A God Alone



You died. You remember it well. You were in the living room playing with your grandchildren when it felt like a horse kicked you in the chest. You blacked out, but came-to in an ambulance. The look on the emergency medical technician’s face told you everything — your obesity, hedonistic lifestyle and heart disease had finally caught up to you. You died.

But now you are conscious again, shrouded in darkness. Are you in a coffin? Is this hell? You try to speak, but your voice cracks as if your throat is coated in dust.

You notice a growing light. You hear a voice.

“Welcome back Paula,” the voice says, “please be still and allow the stasis to wear off.”

You wonder who Paula is. Your name is Carl Frederick Holliday. But you have a nagging feeling there is something more about your life, something you forgot…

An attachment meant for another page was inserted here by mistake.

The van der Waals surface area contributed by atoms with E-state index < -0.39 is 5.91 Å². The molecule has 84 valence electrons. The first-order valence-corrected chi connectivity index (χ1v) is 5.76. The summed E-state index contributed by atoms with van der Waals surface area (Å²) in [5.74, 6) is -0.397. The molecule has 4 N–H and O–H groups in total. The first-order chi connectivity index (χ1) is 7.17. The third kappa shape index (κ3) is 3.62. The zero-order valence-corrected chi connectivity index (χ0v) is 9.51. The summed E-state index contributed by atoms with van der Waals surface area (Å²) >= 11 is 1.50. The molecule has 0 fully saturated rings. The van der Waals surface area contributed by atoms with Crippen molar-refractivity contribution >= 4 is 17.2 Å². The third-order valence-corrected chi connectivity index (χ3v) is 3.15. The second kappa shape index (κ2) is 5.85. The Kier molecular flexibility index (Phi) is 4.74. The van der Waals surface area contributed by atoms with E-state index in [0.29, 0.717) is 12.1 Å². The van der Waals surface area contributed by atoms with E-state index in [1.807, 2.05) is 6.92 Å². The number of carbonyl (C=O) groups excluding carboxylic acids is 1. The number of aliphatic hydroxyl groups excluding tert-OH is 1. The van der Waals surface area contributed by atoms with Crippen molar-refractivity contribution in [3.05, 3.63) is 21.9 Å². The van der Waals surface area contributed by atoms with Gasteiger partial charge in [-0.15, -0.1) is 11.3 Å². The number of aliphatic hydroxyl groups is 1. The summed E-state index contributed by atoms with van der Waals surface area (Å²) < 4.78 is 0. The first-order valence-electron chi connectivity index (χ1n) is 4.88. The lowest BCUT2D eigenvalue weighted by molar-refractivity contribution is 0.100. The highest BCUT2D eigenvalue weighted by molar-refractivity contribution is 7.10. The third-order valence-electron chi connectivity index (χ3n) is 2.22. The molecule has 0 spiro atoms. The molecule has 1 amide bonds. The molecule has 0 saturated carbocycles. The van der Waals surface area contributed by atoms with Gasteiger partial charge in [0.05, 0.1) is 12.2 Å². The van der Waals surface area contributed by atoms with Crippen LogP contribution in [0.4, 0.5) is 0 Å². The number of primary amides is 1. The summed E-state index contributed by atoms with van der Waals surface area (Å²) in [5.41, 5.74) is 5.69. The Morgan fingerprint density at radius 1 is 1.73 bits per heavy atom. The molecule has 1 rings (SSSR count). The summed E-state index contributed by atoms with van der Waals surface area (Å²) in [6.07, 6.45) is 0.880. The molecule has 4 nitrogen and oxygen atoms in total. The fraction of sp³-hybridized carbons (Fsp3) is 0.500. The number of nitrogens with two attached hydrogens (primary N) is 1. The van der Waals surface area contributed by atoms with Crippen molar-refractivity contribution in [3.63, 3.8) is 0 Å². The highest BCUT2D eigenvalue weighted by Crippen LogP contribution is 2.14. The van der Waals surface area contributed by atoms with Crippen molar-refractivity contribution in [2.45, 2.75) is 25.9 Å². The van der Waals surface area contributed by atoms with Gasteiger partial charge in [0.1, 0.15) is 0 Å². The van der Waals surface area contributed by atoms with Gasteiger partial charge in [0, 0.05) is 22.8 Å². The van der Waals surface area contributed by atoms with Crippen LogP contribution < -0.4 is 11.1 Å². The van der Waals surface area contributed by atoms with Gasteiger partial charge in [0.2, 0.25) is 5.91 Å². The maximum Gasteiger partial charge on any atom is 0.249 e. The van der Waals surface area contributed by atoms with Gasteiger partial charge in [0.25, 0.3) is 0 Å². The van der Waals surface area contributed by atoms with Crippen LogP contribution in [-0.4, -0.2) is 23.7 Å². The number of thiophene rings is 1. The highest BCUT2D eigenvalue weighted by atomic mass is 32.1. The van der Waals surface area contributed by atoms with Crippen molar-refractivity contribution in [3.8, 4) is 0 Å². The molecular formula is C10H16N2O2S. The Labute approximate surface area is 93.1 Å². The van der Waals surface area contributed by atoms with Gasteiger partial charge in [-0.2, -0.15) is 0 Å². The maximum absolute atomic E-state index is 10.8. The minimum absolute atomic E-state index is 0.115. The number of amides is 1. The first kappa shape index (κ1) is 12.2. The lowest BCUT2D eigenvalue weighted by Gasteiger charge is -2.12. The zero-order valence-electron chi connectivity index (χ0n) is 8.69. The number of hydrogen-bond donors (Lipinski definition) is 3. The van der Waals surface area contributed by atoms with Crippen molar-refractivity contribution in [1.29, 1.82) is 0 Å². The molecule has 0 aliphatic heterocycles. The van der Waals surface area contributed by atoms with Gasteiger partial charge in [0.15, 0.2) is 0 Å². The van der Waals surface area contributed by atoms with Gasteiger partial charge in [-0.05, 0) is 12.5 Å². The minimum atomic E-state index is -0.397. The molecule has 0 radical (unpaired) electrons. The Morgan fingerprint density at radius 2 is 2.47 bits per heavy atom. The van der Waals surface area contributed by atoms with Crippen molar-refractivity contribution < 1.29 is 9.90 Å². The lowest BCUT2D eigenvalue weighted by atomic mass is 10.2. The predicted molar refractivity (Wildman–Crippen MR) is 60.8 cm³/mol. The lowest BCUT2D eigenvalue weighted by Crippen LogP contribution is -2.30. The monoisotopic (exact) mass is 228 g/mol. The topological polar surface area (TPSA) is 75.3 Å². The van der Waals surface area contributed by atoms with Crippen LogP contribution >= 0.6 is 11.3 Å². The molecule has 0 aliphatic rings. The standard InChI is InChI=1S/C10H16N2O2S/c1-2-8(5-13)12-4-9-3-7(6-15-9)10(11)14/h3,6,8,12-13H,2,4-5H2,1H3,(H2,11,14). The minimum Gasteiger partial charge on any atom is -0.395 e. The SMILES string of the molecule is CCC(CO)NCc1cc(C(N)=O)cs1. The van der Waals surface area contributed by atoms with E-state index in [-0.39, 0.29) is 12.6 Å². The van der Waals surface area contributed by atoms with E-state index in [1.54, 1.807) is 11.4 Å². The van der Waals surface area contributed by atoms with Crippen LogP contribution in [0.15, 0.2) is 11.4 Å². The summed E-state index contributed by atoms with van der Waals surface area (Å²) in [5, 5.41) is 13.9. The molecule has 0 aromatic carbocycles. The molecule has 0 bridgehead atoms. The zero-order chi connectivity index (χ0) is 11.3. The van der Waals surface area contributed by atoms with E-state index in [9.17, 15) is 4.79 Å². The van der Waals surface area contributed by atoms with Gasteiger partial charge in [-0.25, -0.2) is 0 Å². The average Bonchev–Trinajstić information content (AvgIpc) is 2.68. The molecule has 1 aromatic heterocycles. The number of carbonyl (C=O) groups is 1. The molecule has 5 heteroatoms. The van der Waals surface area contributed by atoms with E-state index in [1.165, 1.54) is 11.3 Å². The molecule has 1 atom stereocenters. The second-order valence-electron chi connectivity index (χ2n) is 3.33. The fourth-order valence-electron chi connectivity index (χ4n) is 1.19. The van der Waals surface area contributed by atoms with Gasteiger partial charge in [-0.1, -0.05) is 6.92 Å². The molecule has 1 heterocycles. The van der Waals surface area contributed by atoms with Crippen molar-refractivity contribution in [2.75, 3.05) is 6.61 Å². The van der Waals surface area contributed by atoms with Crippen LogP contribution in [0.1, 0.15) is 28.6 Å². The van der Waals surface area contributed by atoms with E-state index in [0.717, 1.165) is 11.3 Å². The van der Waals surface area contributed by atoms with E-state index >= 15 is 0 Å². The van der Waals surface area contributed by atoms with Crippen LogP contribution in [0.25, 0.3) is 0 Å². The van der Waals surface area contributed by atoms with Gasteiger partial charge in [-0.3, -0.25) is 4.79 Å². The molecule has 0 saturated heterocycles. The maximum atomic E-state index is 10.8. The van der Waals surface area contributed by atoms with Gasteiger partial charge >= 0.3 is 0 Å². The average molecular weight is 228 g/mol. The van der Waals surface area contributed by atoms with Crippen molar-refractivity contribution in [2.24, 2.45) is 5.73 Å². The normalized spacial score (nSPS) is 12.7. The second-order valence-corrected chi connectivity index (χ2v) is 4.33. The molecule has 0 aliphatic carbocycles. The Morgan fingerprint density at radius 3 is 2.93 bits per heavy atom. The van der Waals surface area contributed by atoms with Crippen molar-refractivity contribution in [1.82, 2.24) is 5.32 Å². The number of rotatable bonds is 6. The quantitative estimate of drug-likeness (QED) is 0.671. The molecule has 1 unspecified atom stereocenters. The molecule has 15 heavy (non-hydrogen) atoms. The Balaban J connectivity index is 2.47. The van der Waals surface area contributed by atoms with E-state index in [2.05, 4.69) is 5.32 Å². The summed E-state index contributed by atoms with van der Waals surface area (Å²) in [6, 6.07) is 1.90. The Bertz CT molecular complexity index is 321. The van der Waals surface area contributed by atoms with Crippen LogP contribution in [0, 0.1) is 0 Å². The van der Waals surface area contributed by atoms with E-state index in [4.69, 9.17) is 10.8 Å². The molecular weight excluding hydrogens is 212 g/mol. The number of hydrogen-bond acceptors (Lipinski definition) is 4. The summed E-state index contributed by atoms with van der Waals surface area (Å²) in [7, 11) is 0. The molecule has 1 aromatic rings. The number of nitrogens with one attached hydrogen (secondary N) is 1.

Light gently grows and realize you are inside some sort of pod. You try to raise your arms but it feels like gravity increased ten-fold. Even your breathing is labored.

The top of the pod splits apart and the cover slides away. You are looking up at a metal roof. The bottom of the pod on which you lay rises, lifting your upper body to a reclining position.

You look around the room. It is roughly twenty feet long and fifteen feet wide. It is made of metal. Heavy equipment, tools and supplies are attached to the walls. Touch-screens, blinking lights and access panels are everywhere.

Next to you, a robot approaches. It had a vaguely anthropomorphic face with wide friendly eyes and a smiling fake mouth, but the head is attached to a chassis with multiple grasping arms and sits on six spider-like mechanical legs. The robot gives you a caring look as one of the spindly arms reaches out and places a three warm, composite digits on your hand.

“How are you Paula?” The voice belongs to the robot. Its name is SAL. SAL is the ship and this is SAL’s avatar-drone.

You remember where you are. You are inside a spaceship. Your name isn’t Carl Frederick Holliday and you aren’t a grandfather. Your name is Paula Antoinette Mason and you’re an astronaut. You remember it all, and wish you didn’t.